It’s time to prepare for anti-slavery legislation

To most Australians, the word “slavery” will conjure up images of another time, another place – of ancient Rome or America’s deep south prior to that country’s civil war.  Yet, slavery remains such a real issue that a Modern Slavery Act will soon be introduced in Australia.

The legislation is expected to follow the UK blueprint which was enacted in 2015. Its focus will be to identify and address slavery in the supply chain of Australia’s largest private and public sector organisations. When the legislation commences, it is expected it will be mandatory for enterprises with revenue exceeding $50 million to report annually on the measures they have taken to ensure there is no slavery in their supply chains. These statements will require board level (or equivalent) approval.

There are three reasons Australia’s SMEs will be indirectly impacted by the legislation:

  1. It is anticipated that all levels of government will soon cease to procure from any enterprise that does not comply with the legislation. Hence, SMEs will be compelled to voluntarily fall in line.
  2. SMEs that provide goods or services to large corporates will be expected to comply as links within the supply chain.
  3. SMEs grow and some will one day reach the revenue threshold.

Based on the UK experience, it is believed the act of reporting will prompt Australian businesses to create more resilient supply chains.  In the two years since legislation was enacted there, some organisations identified and disclosed forced labour and other human rights abuses in their supply chains. Those abuses may very well have been caused by SME suppliers.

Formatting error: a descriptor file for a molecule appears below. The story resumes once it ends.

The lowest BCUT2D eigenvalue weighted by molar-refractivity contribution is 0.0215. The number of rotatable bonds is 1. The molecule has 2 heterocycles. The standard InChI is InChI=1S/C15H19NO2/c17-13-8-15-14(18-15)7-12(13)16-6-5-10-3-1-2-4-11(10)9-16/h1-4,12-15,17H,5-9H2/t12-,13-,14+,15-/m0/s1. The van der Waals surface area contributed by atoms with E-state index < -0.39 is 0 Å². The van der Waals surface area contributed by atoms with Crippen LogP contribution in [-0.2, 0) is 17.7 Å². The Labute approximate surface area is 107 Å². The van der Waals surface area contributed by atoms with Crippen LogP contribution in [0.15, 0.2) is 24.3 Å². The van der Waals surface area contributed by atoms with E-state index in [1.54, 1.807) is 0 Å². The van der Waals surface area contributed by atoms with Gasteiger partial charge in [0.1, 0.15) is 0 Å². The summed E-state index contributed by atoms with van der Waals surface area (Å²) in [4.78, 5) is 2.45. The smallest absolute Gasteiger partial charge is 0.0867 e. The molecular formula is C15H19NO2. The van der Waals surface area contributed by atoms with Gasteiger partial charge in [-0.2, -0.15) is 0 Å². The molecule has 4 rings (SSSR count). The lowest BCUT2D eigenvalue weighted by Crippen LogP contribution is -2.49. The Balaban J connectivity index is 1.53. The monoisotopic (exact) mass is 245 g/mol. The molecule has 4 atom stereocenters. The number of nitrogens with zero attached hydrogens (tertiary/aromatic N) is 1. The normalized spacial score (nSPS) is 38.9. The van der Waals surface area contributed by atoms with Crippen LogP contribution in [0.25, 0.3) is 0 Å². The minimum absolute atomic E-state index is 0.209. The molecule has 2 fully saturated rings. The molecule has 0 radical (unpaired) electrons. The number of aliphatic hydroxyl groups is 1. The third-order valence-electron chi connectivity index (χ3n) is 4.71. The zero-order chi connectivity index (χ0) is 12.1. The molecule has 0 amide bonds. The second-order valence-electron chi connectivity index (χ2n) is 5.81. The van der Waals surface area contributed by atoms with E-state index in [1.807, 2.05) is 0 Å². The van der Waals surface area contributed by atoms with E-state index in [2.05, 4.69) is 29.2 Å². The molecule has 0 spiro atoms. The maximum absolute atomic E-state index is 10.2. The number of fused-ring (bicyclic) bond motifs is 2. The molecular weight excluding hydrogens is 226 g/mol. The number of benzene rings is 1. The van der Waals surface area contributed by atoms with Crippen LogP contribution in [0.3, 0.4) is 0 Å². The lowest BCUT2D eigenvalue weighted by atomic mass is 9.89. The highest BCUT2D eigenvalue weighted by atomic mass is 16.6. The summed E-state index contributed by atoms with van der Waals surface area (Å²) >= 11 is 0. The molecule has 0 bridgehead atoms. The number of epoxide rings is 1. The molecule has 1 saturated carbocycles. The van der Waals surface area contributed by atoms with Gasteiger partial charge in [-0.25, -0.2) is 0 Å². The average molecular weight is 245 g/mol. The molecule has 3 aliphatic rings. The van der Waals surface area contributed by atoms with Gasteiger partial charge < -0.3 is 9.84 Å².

In Australia, sectors such as retail, food, clothing, hospitality, cleaning, and electronics are particularly exposed to the risk of modern slavery as they rely on low-skilled or outsourced labour.
How can Australian businesses in these and other sectors ensure they have ethical, slavery-free supply chains? Right now, few will even have a comprehensive understanding of their first-degree suppliers, let alone their supply chain practices.

Preparing for the legislation will take time and won’t be easy. Decisions will need to be made, including in relation to how deep into the supply chain a business is willing and able to investigate. Forward-thinking organisations would be wise to begin the process now by researching, reviewing and revising their supply chain practices. As well as managing and mitigating the risk of reputational damage, there are clear business benefits to be gained from doing what’s right. Just Capital research reveals the one hundred most ethical and enlightened companies in America consistently and continuously outperform their industry competitors.

How to prepare for Australia’s Modern Slavery Act

  • Develop a modern slavery policy.
  • Map your organisation’s supply chains.
  • Understand the reporting, regulatory and licensing obligations of each jurisdiction in which your suppliers (and their suppliers) are located.
  • Audit your suppliers to determine whether they are meeting their country’s minimum standards, as well as standards imposed upon them by your organisation.
  • Identify where in your supply chains there is a risk of modern slavery. Rank suppliers based on their vulnerability and risk
  • Document the steps you have taken to assess and manage that risk
  • Educate and train management, staff and suppliers about the issue of modern slavery and your organisation’s policy and procedures to identify and address it in your supply chain
  • Implement a system to periodically monitor your supply chain, noting that changing environmental, political and market conditions can impact the behavior of suppliers
  • Review and if necessary update your supplier contracts to strengthen the terms, conditions, provisions and standards relating to slavery.
  • Align these efforts with your broader Corporate Responsibility program.

Jacqueline (Jaci) Burns, Chief Marketing Officer, Market Expertise